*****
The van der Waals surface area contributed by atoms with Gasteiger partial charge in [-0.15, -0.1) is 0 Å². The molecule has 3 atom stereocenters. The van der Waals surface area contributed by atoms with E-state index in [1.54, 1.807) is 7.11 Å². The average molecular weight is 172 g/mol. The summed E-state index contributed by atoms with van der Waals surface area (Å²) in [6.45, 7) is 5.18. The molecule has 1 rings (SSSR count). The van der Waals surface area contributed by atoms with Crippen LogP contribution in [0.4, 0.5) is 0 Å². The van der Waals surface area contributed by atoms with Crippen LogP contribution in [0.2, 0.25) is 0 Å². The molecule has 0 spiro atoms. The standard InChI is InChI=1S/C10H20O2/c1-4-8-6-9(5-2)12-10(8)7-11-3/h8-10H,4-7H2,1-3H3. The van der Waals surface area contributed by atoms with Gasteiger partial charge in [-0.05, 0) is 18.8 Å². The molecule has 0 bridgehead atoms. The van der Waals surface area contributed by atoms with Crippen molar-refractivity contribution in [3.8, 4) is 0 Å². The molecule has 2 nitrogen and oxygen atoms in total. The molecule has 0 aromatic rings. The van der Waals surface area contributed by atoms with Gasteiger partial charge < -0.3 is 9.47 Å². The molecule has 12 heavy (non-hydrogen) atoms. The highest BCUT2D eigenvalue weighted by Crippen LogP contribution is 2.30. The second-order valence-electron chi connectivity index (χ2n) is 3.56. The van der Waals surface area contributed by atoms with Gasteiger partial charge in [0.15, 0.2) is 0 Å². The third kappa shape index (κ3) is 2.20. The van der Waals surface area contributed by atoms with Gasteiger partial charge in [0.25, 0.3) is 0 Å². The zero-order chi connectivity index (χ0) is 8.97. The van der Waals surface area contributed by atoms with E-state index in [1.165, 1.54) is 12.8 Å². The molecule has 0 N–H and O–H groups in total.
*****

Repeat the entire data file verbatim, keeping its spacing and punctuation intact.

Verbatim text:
The van der Waals surface area contributed by atoms with Gasteiger partial charge in [-0.15, -0.1) is 0 Å². The molecule has 3 atom stereocenters. The van der Waals surface area contributed by atoms with E-state index in [1.54, 1.807) is 7.11 Å². The average molecular weight is 172 g/mol. The summed E-state index contributed by atoms with van der Waals surface area (Å²) in [6.45, 7) is 5.18. The molecule has 1 rings (SSSR count). The van der Waals surface area contributed by atoms with Crippen LogP contribution in [0.4, 0.5) is 0 Å². The van der Waals surface area contributed by atoms with Crippen LogP contribution in [0.2, 0.25) is 0 Å². The molecule has 0 spiro atoms. The standard InChI is InChI=1S/C10H20O2/c1-4-8-6-9(5-2)12-10(8)7-11-3/h8-10H,4-7H2,1-3H3. The van der Waals surface area contributed by atoms with Gasteiger partial charge in [-0.05, 0) is 18.8 Å². The molecule has 0 bridgehead atoms. The van der Waals surface area contributed by atoms with Crippen molar-refractivity contribution in [3.8, 4) is 0 Å². The molecule has 2 nitrogen and oxygen atoms in total. The molecule has 0 aromatic rings. The van der Waals surface area contributed by atoms with Gasteiger partial charge < -0.3 is 9.47 Å². The molecule has 12 heavy (non-hydrogen) atoms. The highest BCUT2D eigenvalue weighted by Crippen LogP contribution is 2.30. The second-order valence-electron chi connectivity index (χ2n) is 3.56. The van der Waals surface area contributed by atoms with Gasteiger partial charge in [0.15, 0.2) is 0 Å². The third kappa shape index (κ3) is 2.20. The van der Waals surface area contributed by atoms with Gasteiger partial charge in [0.25, 0.3) is 0 Å². The zero-order chi connectivity index (χ0) is 8.97. The van der Waals surface area contributed by atoms with E-state index in [1.165, 1.54) is 12.8 Å². The molecule has 0 N–H and O–H groups in total.